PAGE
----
Regarding the P transporter represented by the SLC34 family, intestinal SLC34A1 and SLC34A2 were at the lower detection limit, whereas renal SLC34A1 was highly abundant. In contrast, SLC34A2 was highlighted as relevant P transporter in the posterior parts of the small intestine in mice (Radanovic et al. 2005). In particular, it has been proposed that SLC34A2 is responsible for transcellular P uptake in jejunum and its mRNA expression is upregulated by decreased P levels in chickens (Li et al. 2012) and rats (Cao et al. 2016). Obviously, this does not reflect the porcine responses revealed in this study. In our study, H animals showed lower abundances of SLC34A3 in duodenum and jejunum but higher abundances in kidney when compared with L animals. This pattern might follow superior endocrine responses to minimise the P influx via intestine and primary urine. Correspondingly, it has been shown that SLC34A3 is specifically regulated in response to high P diets in rats (Segawa et al. 2005). However, it has been proposed that mechanisms involved in P transport worked independently of transcriptional events (Saddoris et al. 2010).

Conclusion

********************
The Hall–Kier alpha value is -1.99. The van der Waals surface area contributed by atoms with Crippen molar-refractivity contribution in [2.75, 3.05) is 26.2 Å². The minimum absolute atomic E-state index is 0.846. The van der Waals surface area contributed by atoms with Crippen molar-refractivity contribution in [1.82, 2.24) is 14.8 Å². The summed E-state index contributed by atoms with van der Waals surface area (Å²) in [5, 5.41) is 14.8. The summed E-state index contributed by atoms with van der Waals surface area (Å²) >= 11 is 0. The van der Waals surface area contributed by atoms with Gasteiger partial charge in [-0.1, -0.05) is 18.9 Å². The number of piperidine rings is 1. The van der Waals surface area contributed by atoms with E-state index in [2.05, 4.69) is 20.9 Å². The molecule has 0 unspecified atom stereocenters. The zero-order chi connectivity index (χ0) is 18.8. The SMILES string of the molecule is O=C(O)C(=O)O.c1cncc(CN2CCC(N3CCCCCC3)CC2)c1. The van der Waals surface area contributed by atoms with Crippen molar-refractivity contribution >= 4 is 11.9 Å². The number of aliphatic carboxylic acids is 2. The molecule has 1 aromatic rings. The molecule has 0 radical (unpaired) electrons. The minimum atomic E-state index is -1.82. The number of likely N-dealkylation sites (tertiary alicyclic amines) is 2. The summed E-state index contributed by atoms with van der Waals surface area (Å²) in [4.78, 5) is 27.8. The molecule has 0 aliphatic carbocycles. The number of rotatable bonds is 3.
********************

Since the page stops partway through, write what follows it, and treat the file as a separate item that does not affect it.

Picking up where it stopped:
The responses to the diet containing low calcium and P levels were sufficient to maintain physiological calcium and P serum concentrations by recruiting the bone mineral storage. However, the diet containing high calcium and P levels revealed to be inappropriate for an adequate growth performance since a negative effect of high dietary calcium–P levels on feed intake was observed. Indeed, the dynamic influxes and effluxes of calcium and P among organs and tissues were reflected by the pronounced endocrine and transcriptional responses and might be of critical importance to produce P-resilient phenotypes. The intestinal mucosa and kidney cortex were highlighted as initial sites to maintain mineral homoeostasis. The observed responses contribute to implement feeding strategies to preserve global P resources and to reduce agricultural residues. Results clearly suggest that the usage of calcium and P should be monitored and better regulated within a framework of improved governance. Current feeding recommendations for livestock systems need to consider aspects for animal health as well as economic and environmental perspectives to reduce dietary mineral intake in growing pigs.